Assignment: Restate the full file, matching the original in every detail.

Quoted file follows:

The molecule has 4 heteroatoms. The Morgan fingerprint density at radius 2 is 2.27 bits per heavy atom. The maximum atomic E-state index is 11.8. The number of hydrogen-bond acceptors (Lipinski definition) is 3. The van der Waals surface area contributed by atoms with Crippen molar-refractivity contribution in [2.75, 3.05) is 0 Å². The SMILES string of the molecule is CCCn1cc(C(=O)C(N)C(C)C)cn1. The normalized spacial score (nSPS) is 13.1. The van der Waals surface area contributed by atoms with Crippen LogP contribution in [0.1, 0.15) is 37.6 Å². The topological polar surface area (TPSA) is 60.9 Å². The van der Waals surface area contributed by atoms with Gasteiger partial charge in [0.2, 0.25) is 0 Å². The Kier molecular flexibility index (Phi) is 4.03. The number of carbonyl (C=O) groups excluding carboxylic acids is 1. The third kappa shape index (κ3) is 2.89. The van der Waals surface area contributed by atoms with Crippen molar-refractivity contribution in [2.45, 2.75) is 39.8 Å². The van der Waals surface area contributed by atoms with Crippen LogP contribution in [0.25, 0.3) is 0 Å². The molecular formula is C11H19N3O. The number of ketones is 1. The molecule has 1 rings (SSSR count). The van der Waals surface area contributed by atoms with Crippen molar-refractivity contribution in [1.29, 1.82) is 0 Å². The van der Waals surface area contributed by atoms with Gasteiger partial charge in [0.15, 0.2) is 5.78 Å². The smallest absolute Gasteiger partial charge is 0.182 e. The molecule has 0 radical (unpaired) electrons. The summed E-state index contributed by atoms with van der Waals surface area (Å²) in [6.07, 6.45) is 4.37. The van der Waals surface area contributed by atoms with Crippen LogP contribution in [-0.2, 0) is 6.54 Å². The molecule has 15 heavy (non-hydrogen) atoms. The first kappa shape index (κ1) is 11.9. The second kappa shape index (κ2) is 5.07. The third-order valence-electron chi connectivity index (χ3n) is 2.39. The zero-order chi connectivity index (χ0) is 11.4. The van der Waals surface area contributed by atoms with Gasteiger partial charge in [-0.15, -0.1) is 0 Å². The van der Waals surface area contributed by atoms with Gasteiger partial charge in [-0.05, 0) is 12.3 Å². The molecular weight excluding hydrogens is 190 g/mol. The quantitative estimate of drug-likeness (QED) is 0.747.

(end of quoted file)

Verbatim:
The molecule has 4 heteroatoms. The Morgan fingerprint density at radius 2 is 2.27 bits per heavy atom. The maximum atomic E-state index is 11.8. The number of hydrogen-bond acceptors (Lipinski definition) is 3. The van der Waals surface area contributed by atoms with Crippen molar-refractivity contribution in [2.75, 3.05) is 0 Å². The SMILES string of the molecule is CCCn1cc(C(=O)C(N)C(C)C)cn1. The normalized spacial score (nSPS) is 13.1. The van der Waals surface area contributed by atoms with Crippen LogP contribution in [0.1, 0.15) is 37.6 Å². The topological polar surface area (TPSA) is 60.9 Å². The van der Waals surface area contributed by atoms with Gasteiger partial charge in [0.2, 0.25) is 0 Å². The Kier molecular flexibility index (Phi) is 4.03. The number of carbonyl (C=O) groups excluding carboxylic acids is 1. The third kappa shape index (κ3) is 2.89. The van der Waals surface area contributed by atoms with Crippen molar-refractivity contribution in [2.45, 2.75) is 39.8 Å². The van der Waals surface area contributed by atoms with Crippen LogP contribution in [0.25, 0.3) is 0 Å². The molecular formula is C11H19N3O. The number of ketones is 1. The molecule has 1 rings (SSSR count). The van der Waals surface area contributed by atoms with Crippen molar-refractivity contribution in [1.29, 1.82) is 0 Å². The van der Waals surface area contributed by atoms with Gasteiger partial charge in [0.15, 0.2) is 5.78 Å². The smallest absolute Gasteiger partial charge is 0.182 e. The molecule has 0 radical (unpaired) electrons. The summed E-state index contributed by atoms with van der Waals surface area (Å²) in [6.07, 6.45) is 4.37. The van der Waals surface area contributed by atoms with Crippen LogP contribution in [-0.2, 0) is 6.54 Å². The molecule has 15 heavy (non-hydrogen) atoms. The first kappa shape index (κ1) is 11.9. The second kappa shape index (κ2) is 5.07. The third-order valence-electron chi connectivity index (χ3n) is 2.39. The zero-order chi connectivity index (χ0) is 11.4. The van der Waals surface area contributed by atoms with Gasteiger partial charge in [-0.15, -0.1) is 0 Å². The van der Waals surface area contributed by atoms with Gasteiger partial charge in [-0.05, 0) is 12.3 Å². The molecular weight excluding hydrogens is 190 g/mol. The quantitative estimate of drug-likeness (QED) is 0.747.